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The E-Sylum:  Volume 10, Number 13, April 1, 2007, Article 12

LINEN AND COTTON IN U.S. PAPER MONEY

Regarding last week's query about linen and U.S. paper money, John 
and Nancy Wilson write: "As always, questions regarding our U.S. 
Currency and how it is made and produced can be found at the Bureau 
of Engraving and Printing site. Here is a link that talks about our 
money which includes cotton in paper money: 
Full Story

[This is a fine starting point, but the page doesn't really answer 
the question of "what is linen?" There is a page on ink used in 
paper money, but no detail on the paper other than "currency paper 
is composed of 25% linen and 75% cotton." -Editor]

Bob Leuver, former Director of the Bureau of Engraving and Printing 
writes: "I do not have all of the facts, but my notes follow. Someone 
could ask the historian or archivist at the BEP to provide the proper 
response. Crane & Company of Dalton, MA would be another excellent 
source. 

"I do not pretend to be the expert on U.S. currency substrate, but 
there is a distinction between cotton and linen. The substrate for 
U.S. currency is 75% cotton, 25% linen. Both cotton and linen appear 
to have a mutual capacity to adhere to each other or 'meld' to form 
a substrate in the first few feet of Crane's production process.

"Cotton comes from a softy fibrous plant, or the covering of seeds of 
the mallow genus. Oddly much of the cotton used for currency comes 
from the Carolinas, where used denim clothing or errors in denim 
clothing production, are washed, bleached and bagged. Cotton can 
be harvested in other states, but denim is an excellent source.

"Linen is a sturdy or hard fiber that is derived from flax. I believe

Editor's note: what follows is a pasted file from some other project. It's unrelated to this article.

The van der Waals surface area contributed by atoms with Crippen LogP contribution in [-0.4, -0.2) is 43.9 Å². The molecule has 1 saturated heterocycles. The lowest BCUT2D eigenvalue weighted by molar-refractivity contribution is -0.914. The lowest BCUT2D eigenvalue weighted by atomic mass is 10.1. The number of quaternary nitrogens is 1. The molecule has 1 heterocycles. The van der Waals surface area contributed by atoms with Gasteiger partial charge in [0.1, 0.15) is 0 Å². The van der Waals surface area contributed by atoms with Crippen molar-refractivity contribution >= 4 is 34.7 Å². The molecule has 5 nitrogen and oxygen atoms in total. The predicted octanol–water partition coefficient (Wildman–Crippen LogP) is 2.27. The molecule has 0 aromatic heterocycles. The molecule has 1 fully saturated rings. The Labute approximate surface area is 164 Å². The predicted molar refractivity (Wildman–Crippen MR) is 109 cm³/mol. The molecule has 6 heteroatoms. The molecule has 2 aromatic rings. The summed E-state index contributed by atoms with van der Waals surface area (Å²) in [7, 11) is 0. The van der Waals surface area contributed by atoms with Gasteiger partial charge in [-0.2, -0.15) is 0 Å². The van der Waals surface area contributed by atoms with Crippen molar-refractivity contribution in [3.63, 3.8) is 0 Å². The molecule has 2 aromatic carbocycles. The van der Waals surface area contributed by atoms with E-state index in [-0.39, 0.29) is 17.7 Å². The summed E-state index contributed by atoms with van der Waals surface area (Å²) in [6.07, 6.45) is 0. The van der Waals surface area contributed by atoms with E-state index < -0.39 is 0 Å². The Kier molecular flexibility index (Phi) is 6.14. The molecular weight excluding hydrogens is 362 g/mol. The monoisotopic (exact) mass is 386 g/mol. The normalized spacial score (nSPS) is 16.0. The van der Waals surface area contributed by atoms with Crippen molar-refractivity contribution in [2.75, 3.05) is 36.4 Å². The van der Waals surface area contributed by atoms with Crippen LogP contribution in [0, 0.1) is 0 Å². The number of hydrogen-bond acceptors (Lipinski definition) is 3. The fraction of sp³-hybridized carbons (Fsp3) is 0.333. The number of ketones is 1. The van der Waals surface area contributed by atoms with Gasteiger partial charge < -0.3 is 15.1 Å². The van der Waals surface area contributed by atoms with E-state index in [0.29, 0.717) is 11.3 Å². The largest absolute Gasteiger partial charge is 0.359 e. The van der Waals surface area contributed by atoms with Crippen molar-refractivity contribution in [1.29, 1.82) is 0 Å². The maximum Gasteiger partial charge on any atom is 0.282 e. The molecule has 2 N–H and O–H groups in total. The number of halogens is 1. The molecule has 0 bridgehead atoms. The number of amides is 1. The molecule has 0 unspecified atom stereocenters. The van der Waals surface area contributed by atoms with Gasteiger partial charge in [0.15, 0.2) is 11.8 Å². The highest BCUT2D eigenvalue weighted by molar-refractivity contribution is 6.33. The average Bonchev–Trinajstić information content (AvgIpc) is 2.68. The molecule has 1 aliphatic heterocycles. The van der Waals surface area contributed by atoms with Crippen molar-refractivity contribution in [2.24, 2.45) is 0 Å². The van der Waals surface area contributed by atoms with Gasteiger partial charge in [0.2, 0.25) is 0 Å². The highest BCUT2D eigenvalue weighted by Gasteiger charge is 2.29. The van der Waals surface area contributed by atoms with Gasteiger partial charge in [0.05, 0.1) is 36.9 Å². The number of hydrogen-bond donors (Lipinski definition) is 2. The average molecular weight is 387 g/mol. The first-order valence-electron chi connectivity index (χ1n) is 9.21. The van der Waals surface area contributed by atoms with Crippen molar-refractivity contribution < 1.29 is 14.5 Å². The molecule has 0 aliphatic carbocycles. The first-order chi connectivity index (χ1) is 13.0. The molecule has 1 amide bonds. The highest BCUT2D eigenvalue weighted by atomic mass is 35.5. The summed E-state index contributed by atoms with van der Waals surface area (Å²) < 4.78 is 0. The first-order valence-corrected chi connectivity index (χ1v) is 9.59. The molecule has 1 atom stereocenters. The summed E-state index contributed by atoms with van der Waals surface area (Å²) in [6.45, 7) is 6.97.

that the linen used by the BEP comes from Belgium. I remember an 
incident where there was a shortage of linen, when I was BEP director, 
and we considered what our alternatives were, if we could not get a 
sufficient supply. I further believe that the raw flax came from 
Africa. Now that the production of U.S. currency has increased by 
50%, I wonder where the supply comes from.

"I was told by our research that linen added strength to the cotton 
substrate. I asked other government security printers if they used 
linen as part of or in addition to their cotton substrate. I really 
don't think I found another country that did. After 19 years, my 
statistics may be incorrect.

"As BEP director, I thought of suggesting to our research people that 
we omit linen as a cost-savings device. However, this fell under "If 
it ain't broke, don't fix it." This was especially true as we were 
increasing both currency and postage stamp production. Our primary 
aim had to be the quality of the substrates for both products, the 
switch to new high-speed web stamp presses and new I-8 currency presses. 

"Next time you and your wife slip into blue jeans for a relaxing night 
out, think that those jeans might someday be in your pocket as dollar 
bills."

[Bob also forwarded this excerpt from Currency News, March 2004, 
by Reconnaissance International Ltd. -Editor]

"Banknote paper is made of 100% natural cellulose fibres from a 
variety of sources, the most common of which is cotton, although 
linen from the flax plant is used widely—particularly in the USA 
[75% cotton, 25% flax]. Other sources of cellulose range from wood 
pulp to abaca (a type of reed used in the Philippines) or mitshumanat 
(a fibrous bush used in Japan). Cotton is the preferred fibre for 
banknote paper because of its availability and the strength and 
durability which the fibre lengths provide.

"The main cotton-growing regions of the world, excluding the US, 
are Spain, Greece and Turkey (all are GM-free, although the first 
two have applied for authorization from the EU to trial GM cotton 
production) and Brazil, Egypt, Pakistan, Uzbekistan, India, 
Indonesia and China. The last three all produce GM cotton.’

"The controversy concerns genetically-modified cotton, which is 75% 
of the cotton grown in the US. The European Union has a prohibition 
against GM cotton. The ECB (Bank) says that the amount of GM cotton 
in euros is insignificant, although most of the euro cotton comes 
from the US."

  Wayne Homren, Editor

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